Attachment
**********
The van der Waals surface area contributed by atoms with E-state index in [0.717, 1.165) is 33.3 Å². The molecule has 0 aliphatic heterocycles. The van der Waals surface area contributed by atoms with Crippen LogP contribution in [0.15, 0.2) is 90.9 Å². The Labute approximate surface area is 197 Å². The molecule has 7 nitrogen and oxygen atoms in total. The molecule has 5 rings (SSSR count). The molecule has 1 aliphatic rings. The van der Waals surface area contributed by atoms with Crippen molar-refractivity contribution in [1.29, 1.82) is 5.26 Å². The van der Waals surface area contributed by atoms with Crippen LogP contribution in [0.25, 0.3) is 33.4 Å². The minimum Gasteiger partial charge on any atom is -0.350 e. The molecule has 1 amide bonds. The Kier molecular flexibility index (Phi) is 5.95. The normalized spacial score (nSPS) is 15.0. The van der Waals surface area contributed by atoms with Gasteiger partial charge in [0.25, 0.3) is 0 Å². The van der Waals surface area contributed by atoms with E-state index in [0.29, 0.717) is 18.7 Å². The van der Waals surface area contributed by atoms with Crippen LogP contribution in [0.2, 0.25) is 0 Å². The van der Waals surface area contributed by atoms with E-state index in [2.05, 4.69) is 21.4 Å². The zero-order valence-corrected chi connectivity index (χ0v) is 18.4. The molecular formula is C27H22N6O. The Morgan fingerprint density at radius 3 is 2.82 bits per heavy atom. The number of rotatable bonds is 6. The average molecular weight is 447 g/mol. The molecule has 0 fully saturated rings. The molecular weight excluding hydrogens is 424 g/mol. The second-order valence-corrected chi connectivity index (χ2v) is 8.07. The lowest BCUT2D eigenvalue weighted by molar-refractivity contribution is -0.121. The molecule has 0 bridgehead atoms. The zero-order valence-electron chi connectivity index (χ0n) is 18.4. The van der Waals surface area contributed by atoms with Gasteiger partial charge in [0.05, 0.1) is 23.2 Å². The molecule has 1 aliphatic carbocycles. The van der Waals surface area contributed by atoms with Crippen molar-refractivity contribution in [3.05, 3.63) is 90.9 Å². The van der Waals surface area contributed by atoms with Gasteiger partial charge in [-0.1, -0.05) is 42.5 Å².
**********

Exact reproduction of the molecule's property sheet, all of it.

The van der Waals surface area contributed by atoms with E-state index in [0.717, 1.165) is 33.3 Å². The molecule has 0 aliphatic heterocycles. The van der Waals surface area contributed by atoms with Crippen LogP contribution in [0.15, 0.2) is 90.9 Å². The Labute approximate surface area is 197 Å². The molecule has 7 nitrogen and oxygen atoms in total. The molecule has 5 rings (SSSR count). The molecule has 1 aliphatic rings. The van der Waals surface area contributed by atoms with Crippen molar-refractivity contribution in [1.29, 1.82) is 5.26 Å². The van der Waals surface area contributed by atoms with Crippen LogP contribution in [0.25, 0.3) is 33.4 Å². The minimum Gasteiger partial charge on any atom is -0.350 e. The molecule has 1 amide bonds. The Kier molecular flexibility index (Phi) is 5.95. The normalized spacial score (nSPS) is 15.0. The van der Waals surface area contributed by atoms with Gasteiger partial charge in [0.25, 0.3) is 0 Å². The van der Waals surface area contributed by atoms with E-state index in [0.29, 0.717) is 18.7 Å². The van der Waals surface area contributed by atoms with Crippen LogP contribution in [0.2, 0.25) is 0 Å². The van der Waals surface area contributed by atoms with E-state index in [2.05, 4.69) is 21.4 Å². The zero-order valence-corrected chi connectivity index (χ0v) is 18.4. The molecular formula is C27H22N6O. The Morgan fingerprint density at radius 3 is 2.82 bits per heavy atom. The number of rotatable bonds is 6. The average molecular weight is 447 g/mol. The molecule has 0 fully saturated rings. The molecular weight excluding hydrogens is 424 g/mol. The second-order valence-corrected chi connectivity index (χ2v) is 8.07. The lowest BCUT2D eigenvalue weighted by molar-refractivity contribution is -0.121. The molecule has 0 bridgehead atoms. The zero-order valence-electron chi connectivity index (χ0n) is 18.4. The van der Waals surface area contributed by atoms with Gasteiger partial charge in [0.05, 0.1) is 23.2 Å². The molecule has 1 aliphatic carbocycles. The van der Waals surface area contributed by atoms with Crippen molar-refractivity contribution in [3.05, 3.63) is 90.9 Å². The van der Waals surface area contributed by atoms with Gasteiger partial charge in [-0.1, -0.05) is 42.5 Å².